He insists that he is the victim of a “coup d'etat” for being indigenous and “anti-imperialist”
The former Bolivian president Evo Morales has arrived on Tuesday “safe and sound” to Mexico as a political asylum, after resigning in the framework of the political crisis unleashed in the country by the alleged fraud in the presidential elections of October 20. “As long as I have life we continue in politics,” he proclaimed.
Morales has landed in the former presidential hangar of the international airport of Mexico City on a plane of the Mexican Air Force in the company of his former vice president, Álvaro García Linera. There he has been received by the Foreign Minister of the Aztec nation, Marcelo Ebrard, who has greeted him effusively.
“We are very grateful to the president of Mexico because he saved my life,” Morales said in his first words, referring to the decision of the Government of Andrés Manuel López Obrador to grant him political asylum.
Morales has said that, according to a military officer from his escort, on Saturday, a day before he resigned, they had already been offered up to $ 50,000 to be seized and handed over. “That's why I say we are very grateful. Brother Chancellor, thank you for saving my life,” he stressed to Ebrard.
In addition, he has insisted on the idea that he has been the victim of a “coup d'etat”, clarifying that he agreed to resign, after the Armed Forces and the Police suggested it, to avoid “more blood facts, more confrontation” Among Bolivians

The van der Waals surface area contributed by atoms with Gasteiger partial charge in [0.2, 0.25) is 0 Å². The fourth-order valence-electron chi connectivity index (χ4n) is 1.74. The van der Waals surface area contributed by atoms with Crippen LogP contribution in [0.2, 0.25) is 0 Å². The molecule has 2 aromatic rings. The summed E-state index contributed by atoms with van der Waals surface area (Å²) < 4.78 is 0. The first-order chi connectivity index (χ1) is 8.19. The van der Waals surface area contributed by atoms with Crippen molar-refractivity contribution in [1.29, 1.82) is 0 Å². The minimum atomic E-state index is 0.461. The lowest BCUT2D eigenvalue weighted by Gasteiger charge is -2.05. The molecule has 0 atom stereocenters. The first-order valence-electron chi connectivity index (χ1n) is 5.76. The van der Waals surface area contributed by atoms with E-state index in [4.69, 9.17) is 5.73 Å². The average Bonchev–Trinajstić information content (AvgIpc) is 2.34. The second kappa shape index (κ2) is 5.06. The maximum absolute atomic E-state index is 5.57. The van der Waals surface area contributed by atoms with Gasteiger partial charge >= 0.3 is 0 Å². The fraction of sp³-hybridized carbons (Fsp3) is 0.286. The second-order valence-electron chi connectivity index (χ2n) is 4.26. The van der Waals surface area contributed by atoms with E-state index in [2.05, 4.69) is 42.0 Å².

Morales has considered that his mistake was to think that he had ended “oppression, discrimination and humiliation.” “If I have a crime, it is to be indigenous. If we have some sin, we have implemented social programs for the humblest … Our sin is that we are anti-imperialist,” he said.
Thus, he has clarified that his intention is to continue in political life, although he has not explained how. “Brothers, I want to tell you that, as long as I have life, we remain in politics. As long as I have life, we continue the struggle,” he announced.
“Not for this coup I will change ideologically, not for this coup I will change having worked for the most humble sectors,” he stressed. What happened, he said, “is one more lesson to learn and strengthen the struggle of the peoples in Bolivia and, who knows, in the world.”